wed 19/06/2024

St Martin's Voices, Earis, St Martin-in-the-Fields review - music from the beginning | reviews, news & interviews

St Martin's Voices, Earis, St Martin-in-the-Fields review - music from the beginning

St Martin's Voices, Earis, St Martin-in-the-Fields review - music from the beginning

Young singers explore traditional and more unusual settings of biblical creation narratives

St Martin's Voices, the professional choir at St-Martin-in-the-Fields© Lia Vittone

The concert offering at St-Martin-in-the-Fields has transformed in recent years, under Director of Music Andrew Earis. There is still a decent amount of “Four Season by Candlelight” but this tourist-bait now sits alongside some brilliant programming featuring choirs like Tenebrae, Ex Cathedra and the Monteverdi Choir.

And a fairly recent innovation has been the creation of St Martin’s Voices, a chamber ensemble of young professional singers and who gave this hour-long recital of music about biblical beginnings. The ten-strong choir, under Earis’s avuncular guidance, sang beautifully in some not altogether straightforward repertoire. The choices of piece were successful – with one exception, in my view – and it made for a broadly satisfying sequence.

Rosephanye Powell’s The Word was God set the opening of John’s gospel with an insistent rhythm, setting up antiphony between the upper and lower voices, which built into a riotous polyrhythmic pile-up. There was some mellifluous Lassus and simple Lutheran hymnody in the form of Nikolaus Decius’s Lucis Creator optime. Karin Rehnquist’s Songs from the Earth had an impassive inscrutability, all bare intervals and steady tread. Portraying the contrasts between darkness and light, night and day, the melodies had a folky character, and the returning refrain “Oh do not fear the darkness, it is the home of light” came to have a reassuring quality.

Conductor Andrew EarisArvo Pärt’s Which was the Son of (2000) was my big disappointment. Although billed by Earis (pictured left) as one of his favourite pieces of choral music, this was where I departed from him. The idea for the text is a great one: the recitation from Luke’s gospel of the lineage of Jesus, all the way back to Adam. (Of course, the big paradox is that it only matters tracing Jesus’s lineage through Joseph if Joseph was his father, but the whole Christian thing hinges on Jesus having a much more direct lineage to God.) That aside, Pärt makes a piece which is really neither fish nor fowl. The young Pärt would have set it with uncompromising simplicity, but here he feels the need to have different sections, to vary the texture (including one very ill-advised venture into barbershop quartet territory). In short, it wastes the most valuable aspect of the text – it’s obsessiveness – and the piece ends up a bit of a mess.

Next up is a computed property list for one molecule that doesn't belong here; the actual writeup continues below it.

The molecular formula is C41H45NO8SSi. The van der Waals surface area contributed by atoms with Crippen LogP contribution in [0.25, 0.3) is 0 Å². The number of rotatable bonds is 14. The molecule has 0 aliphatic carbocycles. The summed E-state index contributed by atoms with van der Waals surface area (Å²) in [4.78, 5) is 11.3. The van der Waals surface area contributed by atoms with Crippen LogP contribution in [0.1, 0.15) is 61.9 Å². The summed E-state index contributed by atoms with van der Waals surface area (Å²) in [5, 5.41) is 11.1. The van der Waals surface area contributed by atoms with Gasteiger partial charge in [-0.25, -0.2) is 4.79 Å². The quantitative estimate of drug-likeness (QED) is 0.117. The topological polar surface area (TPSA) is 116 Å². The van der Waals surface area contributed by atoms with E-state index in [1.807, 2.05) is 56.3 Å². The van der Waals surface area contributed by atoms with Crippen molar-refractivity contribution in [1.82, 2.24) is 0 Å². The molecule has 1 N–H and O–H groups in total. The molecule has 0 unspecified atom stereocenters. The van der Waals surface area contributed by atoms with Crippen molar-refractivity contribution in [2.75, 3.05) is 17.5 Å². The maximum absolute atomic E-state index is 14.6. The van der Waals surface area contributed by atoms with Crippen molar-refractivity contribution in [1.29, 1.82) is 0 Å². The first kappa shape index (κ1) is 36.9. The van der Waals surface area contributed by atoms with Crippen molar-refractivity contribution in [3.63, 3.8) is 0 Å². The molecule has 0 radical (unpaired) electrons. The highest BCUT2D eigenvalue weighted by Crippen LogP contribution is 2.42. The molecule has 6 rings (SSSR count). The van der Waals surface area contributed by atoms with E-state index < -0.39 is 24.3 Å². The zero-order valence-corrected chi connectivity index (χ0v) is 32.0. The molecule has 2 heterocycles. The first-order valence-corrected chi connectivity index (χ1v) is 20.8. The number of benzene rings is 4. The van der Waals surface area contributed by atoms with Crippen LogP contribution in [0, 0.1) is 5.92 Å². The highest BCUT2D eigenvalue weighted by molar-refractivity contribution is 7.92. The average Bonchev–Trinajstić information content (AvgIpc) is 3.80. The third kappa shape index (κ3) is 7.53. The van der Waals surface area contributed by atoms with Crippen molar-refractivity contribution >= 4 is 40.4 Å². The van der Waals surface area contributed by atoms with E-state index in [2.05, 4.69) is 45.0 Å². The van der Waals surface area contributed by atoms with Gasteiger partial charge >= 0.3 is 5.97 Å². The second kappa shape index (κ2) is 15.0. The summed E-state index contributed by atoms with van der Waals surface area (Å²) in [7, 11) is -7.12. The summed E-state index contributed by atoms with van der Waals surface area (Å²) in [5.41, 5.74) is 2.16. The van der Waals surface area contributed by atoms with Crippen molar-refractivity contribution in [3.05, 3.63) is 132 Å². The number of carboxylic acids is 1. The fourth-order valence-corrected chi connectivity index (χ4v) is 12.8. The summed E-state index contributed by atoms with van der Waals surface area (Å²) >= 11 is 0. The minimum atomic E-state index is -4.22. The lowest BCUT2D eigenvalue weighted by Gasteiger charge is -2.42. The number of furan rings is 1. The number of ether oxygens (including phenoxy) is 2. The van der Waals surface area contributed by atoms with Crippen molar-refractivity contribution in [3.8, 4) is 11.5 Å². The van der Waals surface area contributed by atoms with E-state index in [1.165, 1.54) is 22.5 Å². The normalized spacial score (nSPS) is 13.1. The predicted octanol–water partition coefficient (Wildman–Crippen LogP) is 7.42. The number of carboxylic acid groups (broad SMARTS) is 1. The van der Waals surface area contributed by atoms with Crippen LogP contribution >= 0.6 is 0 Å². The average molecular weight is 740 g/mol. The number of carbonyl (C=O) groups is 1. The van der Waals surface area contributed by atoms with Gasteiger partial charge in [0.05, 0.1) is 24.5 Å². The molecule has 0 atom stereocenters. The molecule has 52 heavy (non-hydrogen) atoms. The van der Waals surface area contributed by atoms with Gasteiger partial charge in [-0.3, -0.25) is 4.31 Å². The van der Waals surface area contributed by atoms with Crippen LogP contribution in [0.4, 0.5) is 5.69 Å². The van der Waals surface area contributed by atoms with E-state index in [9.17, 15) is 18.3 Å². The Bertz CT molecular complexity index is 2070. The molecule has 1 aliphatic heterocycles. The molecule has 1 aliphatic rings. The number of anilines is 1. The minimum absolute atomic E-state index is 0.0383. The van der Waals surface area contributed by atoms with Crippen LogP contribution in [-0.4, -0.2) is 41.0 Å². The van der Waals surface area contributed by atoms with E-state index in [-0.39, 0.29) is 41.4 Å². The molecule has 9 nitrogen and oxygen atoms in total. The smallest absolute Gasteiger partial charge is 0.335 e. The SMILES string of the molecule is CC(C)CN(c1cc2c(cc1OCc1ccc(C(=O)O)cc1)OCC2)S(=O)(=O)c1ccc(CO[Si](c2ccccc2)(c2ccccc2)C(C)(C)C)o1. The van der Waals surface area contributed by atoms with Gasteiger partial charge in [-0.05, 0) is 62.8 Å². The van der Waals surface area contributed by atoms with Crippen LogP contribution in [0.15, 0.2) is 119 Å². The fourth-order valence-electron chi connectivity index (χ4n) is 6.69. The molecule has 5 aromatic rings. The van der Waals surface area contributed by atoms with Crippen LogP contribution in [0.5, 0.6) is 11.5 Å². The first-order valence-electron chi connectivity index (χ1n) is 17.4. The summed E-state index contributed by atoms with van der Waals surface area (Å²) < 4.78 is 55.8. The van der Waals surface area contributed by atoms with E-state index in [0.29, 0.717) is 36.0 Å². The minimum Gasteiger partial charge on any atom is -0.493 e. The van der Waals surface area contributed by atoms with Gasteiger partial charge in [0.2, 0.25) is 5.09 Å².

The David Lang that followed, though, did everything I wished the Pärt had. evening morning day takes the creation story from Genesis and removes everything but the nouns. It’s a brilliant conceit – lines of text end up as, for example, “heaven / sea-monsters creature waters birds” – and its setting for just five female voices is stark and minimal. It leaves out the musical “connectors” in the same way the text leaves out the verbal ones. It’s one of those pieces in which gradually dawns that this is really all there is going to be, and at that point you surrender to it. The singing was still and unshowy (despite being very exposed) and the result was hypnotic and timeless.

To end there was Aaron Copland’s In the Beginning, which used the same text but this time all of it. Mezzo soloist Helen Stanley gave an authoritative and stentorian performance as the biblical narrator, commanding attention and filling the room, but in her operatic delivery felt slightly divorced from the sound the choir were making. The hieratic structure and monumental chordal writing means In the Beginning doesn’t have the charm of Copland’s ballets, being tonally nearer to his symphonies – but the choir gave a committed reading, especially in the glowing final bars: “and man became a living soul.”

@bernardlhughes

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